I left Exmouth this morning under the cover of dark, at 04:00 to be precise, which with the benefit of hindsight proved to be a bad move, particularly for the wildlife. Ever since leaving Perth for the north, all roadsides have been strewn with animal carcasses, especially Kangaroo,
but 'free roaming' farm animals, like this huge bullock, fall foul as well. I wouldn't like to have been in the vehicle responsible for this casualty! However, it would unfortunately now be my turn to add to the slaughter and while not a fast driver at any time, at night on dirt roads 60Km/h is the max. Nevertheless 2 x Spotted Nightjar and a Malleefowl scummed to the headlights and were d.o.a. while I remain distraught.
It wasn't a long wait before this SHORT-BEAKED ACHIDNA was found asleep and not showing which end was which.
Please allow me to introduce you to my new Mates
LYNETTE and SUE
of the Onslow Community Telecommunications Department
(aka Come In And Use The Internet Any Time You Like Bagsy)
Apart from the very warm welcome, hot and cold drinks were provided at frequent intervals, when once again the photos wouldn't upload Lynette returned to work (after hours) to give me more time and when I finally left was weighed down with gifts such as a computer bag, pens, notepads etc.
Thank You for great hospitality and kindness, not to mention a good laugh.
What is left of the pier with attendant CRESTED TERNs, but it was now time to take up a comfortable position on the beach and try a little 'sea-watching'. While this has never been my favourite department of the hobby in hot sunshine, with shade if needed and a gentle cooling onshore breeze it wouldn't have mattered if not a single bird past by.
That wasn't quite how it panned out as giving the local breeding WHITE-BREASTED WOODSWALLOWS the once over there was suddenly a flurry of action off-shore. Apart from the cold and wet weather, all of this gave me a feeling of being sat on Chesil Beach and witnessing a decent Shore-Bird passage, but what were passing here we no Waders. They were Parrots, chuckin' hundreds of them, but too distant to determine which species. Flocks numbering from a few 'tens' to quite possibly 1,000 were flying by intermittently but by the end of the vigil there was no clue as to the final total, although a few were identified. Among the throng were COCKATIEL, RINGNECK, ELEGANT PARROT, what looked every bit like MULGA PARROT (which is a Lifer if it can be verified) and most numerous a tiny species that I couldn't make head nor tail of. With the aid of the Field Guide and limited experience all I could conclude was DOUBLE-EYED FIG-PARROT, but just one huge snag as they are confined to just small regions of the East and North East coast.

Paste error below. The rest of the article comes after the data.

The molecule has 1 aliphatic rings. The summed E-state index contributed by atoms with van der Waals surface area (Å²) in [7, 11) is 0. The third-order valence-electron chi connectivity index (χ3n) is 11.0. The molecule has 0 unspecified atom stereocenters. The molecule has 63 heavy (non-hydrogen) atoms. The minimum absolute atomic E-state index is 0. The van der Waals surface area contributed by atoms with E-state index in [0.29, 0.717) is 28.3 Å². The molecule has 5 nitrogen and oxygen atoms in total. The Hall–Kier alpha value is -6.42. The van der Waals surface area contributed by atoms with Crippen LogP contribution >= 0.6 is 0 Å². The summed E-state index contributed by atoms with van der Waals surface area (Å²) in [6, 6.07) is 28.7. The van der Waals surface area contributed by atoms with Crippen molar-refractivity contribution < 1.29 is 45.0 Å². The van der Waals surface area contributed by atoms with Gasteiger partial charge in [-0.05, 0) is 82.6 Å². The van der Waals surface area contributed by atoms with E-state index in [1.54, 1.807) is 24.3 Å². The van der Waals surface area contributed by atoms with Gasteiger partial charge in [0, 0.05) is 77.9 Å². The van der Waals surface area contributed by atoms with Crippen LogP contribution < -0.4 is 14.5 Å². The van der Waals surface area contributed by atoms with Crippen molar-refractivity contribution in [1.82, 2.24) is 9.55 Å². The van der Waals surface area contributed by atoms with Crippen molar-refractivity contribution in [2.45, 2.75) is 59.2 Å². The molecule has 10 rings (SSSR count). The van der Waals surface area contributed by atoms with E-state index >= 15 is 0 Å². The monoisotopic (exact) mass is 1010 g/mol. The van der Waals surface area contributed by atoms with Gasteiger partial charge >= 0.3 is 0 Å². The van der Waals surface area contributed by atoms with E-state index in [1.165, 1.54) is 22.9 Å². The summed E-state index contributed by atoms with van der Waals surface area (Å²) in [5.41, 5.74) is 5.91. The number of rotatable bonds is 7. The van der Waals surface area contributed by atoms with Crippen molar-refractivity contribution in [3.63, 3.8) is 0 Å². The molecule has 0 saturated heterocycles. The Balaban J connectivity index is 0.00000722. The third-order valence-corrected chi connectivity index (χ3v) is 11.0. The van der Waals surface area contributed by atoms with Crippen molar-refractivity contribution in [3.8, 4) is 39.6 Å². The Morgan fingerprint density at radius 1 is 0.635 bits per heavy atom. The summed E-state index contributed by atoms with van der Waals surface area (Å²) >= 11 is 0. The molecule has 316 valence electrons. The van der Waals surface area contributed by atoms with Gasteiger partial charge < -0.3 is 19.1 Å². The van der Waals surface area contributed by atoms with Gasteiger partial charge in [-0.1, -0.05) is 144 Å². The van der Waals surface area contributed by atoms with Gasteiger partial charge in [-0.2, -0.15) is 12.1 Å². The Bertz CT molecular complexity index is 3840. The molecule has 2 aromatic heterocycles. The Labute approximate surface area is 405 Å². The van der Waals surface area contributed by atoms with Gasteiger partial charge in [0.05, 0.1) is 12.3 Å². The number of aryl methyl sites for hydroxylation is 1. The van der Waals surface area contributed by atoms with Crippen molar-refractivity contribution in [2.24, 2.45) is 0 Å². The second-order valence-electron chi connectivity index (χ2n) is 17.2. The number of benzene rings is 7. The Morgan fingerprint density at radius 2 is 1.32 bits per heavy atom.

A large number of inquisitive LITTLE CORELLA then arrived from inland distracting me from the job at hand, not to mention
after which the Parrot passage (if indeed that's what it was - do they 'migrate' Dave?) seemed over. From then on all I had to look at were
more of a bird I have grown to love, especially as they almost land on you when 'pished'
plus 'hundreds' of the dazzling ZEBRA FINCH.
Unfortunately, the post ends as it started when a passer-by pointed out that I had a bird stuck in my grill, which was one of the SPOTTED NIGHTJARs. The only 'up-side' to this will be that 2 primaries and a secondary feather will live on (along with all the other exotic bird feathers from around the world) as part of my Dreamcatcher. A great pity!
Clue - IT WON'T BE CHESIL BEACH!